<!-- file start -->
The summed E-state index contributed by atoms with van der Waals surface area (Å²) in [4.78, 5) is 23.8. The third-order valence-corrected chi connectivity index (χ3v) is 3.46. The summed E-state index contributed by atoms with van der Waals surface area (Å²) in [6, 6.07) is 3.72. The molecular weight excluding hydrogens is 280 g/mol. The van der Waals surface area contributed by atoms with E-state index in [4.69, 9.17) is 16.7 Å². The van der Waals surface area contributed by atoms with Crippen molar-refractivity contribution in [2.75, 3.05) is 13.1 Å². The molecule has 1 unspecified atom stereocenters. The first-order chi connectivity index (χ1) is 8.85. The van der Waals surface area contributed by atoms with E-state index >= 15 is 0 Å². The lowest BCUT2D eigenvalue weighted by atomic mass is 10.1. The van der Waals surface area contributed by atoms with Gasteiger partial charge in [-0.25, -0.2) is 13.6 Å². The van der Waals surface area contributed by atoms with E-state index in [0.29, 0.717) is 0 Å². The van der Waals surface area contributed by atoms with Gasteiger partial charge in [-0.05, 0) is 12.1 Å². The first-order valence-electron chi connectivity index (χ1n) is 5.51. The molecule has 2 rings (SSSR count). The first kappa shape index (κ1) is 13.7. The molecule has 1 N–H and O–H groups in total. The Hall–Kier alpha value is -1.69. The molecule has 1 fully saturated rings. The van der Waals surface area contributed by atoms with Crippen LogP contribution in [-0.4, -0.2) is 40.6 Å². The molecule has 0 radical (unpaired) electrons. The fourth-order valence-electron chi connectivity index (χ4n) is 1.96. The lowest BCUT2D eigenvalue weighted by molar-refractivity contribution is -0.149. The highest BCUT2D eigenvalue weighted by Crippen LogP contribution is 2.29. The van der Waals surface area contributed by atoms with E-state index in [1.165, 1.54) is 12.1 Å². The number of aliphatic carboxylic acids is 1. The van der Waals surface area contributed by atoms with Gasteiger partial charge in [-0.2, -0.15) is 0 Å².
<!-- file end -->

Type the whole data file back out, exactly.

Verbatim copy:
The summed E-state index contributed by atoms with van der Waals surface area (Å²) in [4.78, 5) is 23.8. The third-order valence-corrected chi connectivity index (χ3v) is 3.46. The summed E-state index contributed by atoms with van der Waals surface area (Å²) in [6, 6.07) is 3.72. The molecular weight excluding hydrogens is 280 g/mol. The van der Waals surface area contributed by atoms with E-state index in [4.69, 9.17) is 16.7 Å². The van der Waals surface area contributed by atoms with Crippen molar-refractivity contribution in [2.75, 3.05) is 13.1 Å². The molecule has 1 unspecified atom stereocenters. The first-order chi connectivity index (χ1) is 8.85. The van der Waals surface area contributed by atoms with E-state index >= 15 is 0 Å². The lowest BCUT2D eigenvalue weighted by atomic mass is 10.1. The van der Waals surface area contributed by atoms with Gasteiger partial charge in [-0.25, -0.2) is 13.6 Å². The van der Waals surface area contributed by atoms with E-state index in [0.29, 0.717) is 0 Å². The van der Waals surface area contributed by atoms with Gasteiger partial charge in [-0.05, 0) is 12.1 Å². The first-order valence-electron chi connectivity index (χ1n) is 5.51. The molecule has 2 rings (SSSR count). The first kappa shape index (κ1) is 13.7. The molecule has 1 N–H and O–H groups in total. The Hall–Kier alpha value is -1.69. The molecule has 1 fully saturated rings. The van der Waals surface area contributed by atoms with Crippen LogP contribution in [-0.4, -0.2) is 40.6 Å². The molecule has 0 radical (unpaired) electrons. The fourth-order valence-electron chi connectivity index (χ4n) is 1.96. The lowest BCUT2D eigenvalue weighted by molar-refractivity contribution is -0.149. The highest BCUT2D eigenvalue weighted by Crippen LogP contribution is 2.29. The van der Waals surface area contributed by atoms with E-state index in [1.165, 1.54) is 12.1 Å². The number of aliphatic carboxylic acids is 1. The van der Waals surface area contributed by atoms with Gasteiger partial charge in [-0.2, -0.15) is 0 Å².